While cheering his fellow swimmers in the Tokyo Olympics pool this week, 37-year-old Brent Hayden tweeted a photo of himself with the caption, “Feeling like a proud grandpa.”
Hayden is the oldest swimmer qualified for the Tokyo Games (he’ll turn 38 in October). He’s also the oldest swimmer to compete for Canada at any Olympics.
But he’s not old old.
The 6-foot-4, 190-pound swimmer from Mission, B.C. – the bald one, the only guy without a cap – will swim the 50-metre freestyle in Tokyo on Friday, his only individual event of these Olympics. At the Canadian Olympic trials, he was the country’s top swimmer in the event, clocking the second-fastest time in his career – 21.82 seconds, just shy of his own national record of 21.73, which he set in 2009. He’s keeping pace with his much younger self.
Hayden doesn’t have a lot of miles on his body like many athletes would at 37. That’s because he took seven years off from the sport after he made the podium at the 2012 London Olympics, before deciding to plunge back in and try to make a comeback for Tokyo – his fourth Olympics.
Suffering with agonizing back pain and crushing depression, he stepped away immediately after racing to bronze in the 100-m freestyle in London, announced his retirement publicly and suddenly, right there in Canada House.
“That whole last year leading up to that medal was just so awful, with my depression and just dealing with my injuries, I just couldn’t keep going forward,” Hayden told The Globe and Mail in an interview before the Olympics while still in Canada. “I wasn’t enjoying it, like I hated swimming.”
In the years since, he married singer Nadina Zarifeh, he focused on helping her further her career, and they spent time in Egypt. Together they created a swimming curriculum to teach to swim clubs across Canada. Being in a pool himself wasn’t enjoyable, but finding another way to give back felt good.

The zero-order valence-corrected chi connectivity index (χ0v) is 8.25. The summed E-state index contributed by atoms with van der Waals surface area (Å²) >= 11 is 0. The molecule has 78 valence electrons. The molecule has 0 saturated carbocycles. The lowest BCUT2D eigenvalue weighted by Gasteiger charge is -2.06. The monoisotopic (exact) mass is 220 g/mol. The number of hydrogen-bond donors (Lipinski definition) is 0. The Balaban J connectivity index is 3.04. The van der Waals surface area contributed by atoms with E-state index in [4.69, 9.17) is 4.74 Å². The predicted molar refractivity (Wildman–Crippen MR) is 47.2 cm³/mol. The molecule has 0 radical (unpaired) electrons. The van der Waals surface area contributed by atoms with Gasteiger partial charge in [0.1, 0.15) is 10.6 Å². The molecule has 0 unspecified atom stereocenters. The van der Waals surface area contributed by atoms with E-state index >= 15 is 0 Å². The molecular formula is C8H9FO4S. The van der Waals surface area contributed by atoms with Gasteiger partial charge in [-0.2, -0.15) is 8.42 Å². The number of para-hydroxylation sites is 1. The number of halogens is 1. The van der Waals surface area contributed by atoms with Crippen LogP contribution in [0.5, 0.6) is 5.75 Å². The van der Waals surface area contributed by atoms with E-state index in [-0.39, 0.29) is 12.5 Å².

Eventually as their business succeeded, they decided to film a teaching video they could put online. Doing that, at a stunning pool in Beirut in the summer of 2019, he rediscovered his passion for the pool again. And much to his surprise, he was still fast. He ran the idea of a comeback past some other swimmers before he contacted Swimming Canada, then his old coach, Tom Johnson.
“He was able to articulate fairly well that he felt like he had moved beyond those points, and he has lots of good things in his life, from his marriage to his business,” Johnson said during the Canadian Olympic trials. “It’s kind of like you’re talking to a mature individual now. … When Brent makes up his mind and he wants to do something, he’s a pretty determined guy, and he’s one of the most natural racers I’ve ever coached.”
Before the COVID-19 pandemic hit, Hayden had a fantastic meet in Des Moines, Iowa, swimming the 50 metres in 21.97, under the FINA standard, and the 100 metres in 49.46. His times were internationally competitive and Johnson was convinced “this comeback is real.”
When COVID-19 restrictions shut down pools across Canada, he got a wetsuit, got over his discomfort with swimming in large dark bodies of outdoor water (as a little child, he says, his sister scared him into thinking the Ogopogo lake monster would get him off the dock). So he began regular open-water swims in the cold British Columbia waters of Sasamat Lake at Port Moody. He came to enjoy it – the other outdoor swimmers, the freedom to swim whatever direction he wanted, and the company of birds flying overhead. He swam in his parents’ backyard pool, too. That commitment to outdoor swimming – even in the freezing cold lake – convinced his coach he was driven.